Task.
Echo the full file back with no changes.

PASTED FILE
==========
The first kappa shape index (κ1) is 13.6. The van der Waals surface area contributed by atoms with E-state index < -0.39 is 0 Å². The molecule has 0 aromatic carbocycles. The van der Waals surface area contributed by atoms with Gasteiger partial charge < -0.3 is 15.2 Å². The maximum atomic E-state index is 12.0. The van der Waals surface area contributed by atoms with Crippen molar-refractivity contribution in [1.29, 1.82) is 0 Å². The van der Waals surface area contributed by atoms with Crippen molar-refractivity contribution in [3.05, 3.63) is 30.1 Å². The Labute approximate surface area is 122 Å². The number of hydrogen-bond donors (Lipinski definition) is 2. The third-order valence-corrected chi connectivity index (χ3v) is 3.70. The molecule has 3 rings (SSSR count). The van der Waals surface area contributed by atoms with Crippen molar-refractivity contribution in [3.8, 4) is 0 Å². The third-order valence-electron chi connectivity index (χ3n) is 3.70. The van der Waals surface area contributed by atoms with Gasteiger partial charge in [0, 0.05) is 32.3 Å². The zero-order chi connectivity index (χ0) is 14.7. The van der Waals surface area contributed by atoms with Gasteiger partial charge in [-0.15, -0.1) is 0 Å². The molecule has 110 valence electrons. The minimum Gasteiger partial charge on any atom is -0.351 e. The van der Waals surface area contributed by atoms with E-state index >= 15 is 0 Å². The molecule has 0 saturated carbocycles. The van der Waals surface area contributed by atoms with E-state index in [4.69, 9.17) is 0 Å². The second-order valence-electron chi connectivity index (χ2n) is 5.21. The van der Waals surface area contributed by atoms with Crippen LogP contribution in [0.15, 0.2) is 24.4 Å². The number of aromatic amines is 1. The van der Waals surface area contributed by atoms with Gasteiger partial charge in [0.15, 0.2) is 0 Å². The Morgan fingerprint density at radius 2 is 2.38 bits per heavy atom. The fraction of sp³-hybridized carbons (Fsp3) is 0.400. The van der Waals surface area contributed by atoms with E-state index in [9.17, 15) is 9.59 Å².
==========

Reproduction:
The first kappa shape index (κ1) is 13.6. The van der Waals surface area contributed by atoms with E-state index < -0.39 is 0 Å². The molecule has 0 aromatic carbocycles. The van der Waals surface area contributed by atoms with Gasteiger partial charge < -0.3 is 15.2 Å². The maximum atomic E-state index is 12.0. The van der Waals surface area contributed by atoms with Crippen molar-refractivity contribution in [1.29, 1.82) is 0 Å². The van der Waals surface area contributed by atoms with Crippen molar-refractivity contribution in [3.05, 3.63) is 30.1 Å². The Labute approximate surface area is 122 Å². The number of hydrogen-bond donors (Lipinski definition) is 2. The third-order valence-corrected chi connectivity index (χ3v) is 3.70. The molecule has 3 rings (SSSR count). The van der Waals surface area contributed by atoms with Crippen molar-refractivity contribution in [3.8, 4) is 0 Å². The third-order valence-electron chi connectivity index (χ3n) is 3.70. The van der Waals surface area contributed by atoms with Gasteiger partial charge in [0, 0.05) is 32.3 Å². The zero-order chi connectivity index (χ0) is 14.7. The van der Waals surface area contributed by atoms with Gasteiger partial charge in [-0.15, -0.1) is 0 Å². The molecule has 110 valence electrons. The minimum Gasteiger partial charge on any atom is -0.351 e. The van der Waals surface area contributed by atoms with E-state index >= 15 is 0 Å². The molecule has 0 saturated carbocycles. The van der Waals surface area contributed by atoms with E-state index in [4.69, 9.17) is 0 Å². The second-order valence-electron chi connectivity index (χ2n) is 5.21. The van der Waals surface area contributed by atoms with Crippen LogP contribution in [0.15, 0.2) is 24.4 Å². The number of aromatic amines is 1. The van der Waals surface area contributed by atoms with Gasteiger partial charge in [0.15, 0.2) is 0 Å². The Morgan fingerprint density at radius 2 is 2.38 bits per heavy atom. The fraction of sp³-hybridized carbons (Fsp3) is 0.400. The van der Waals surface area contributed by atoms with E-state index in [9.17, 15) is 9.59 Å².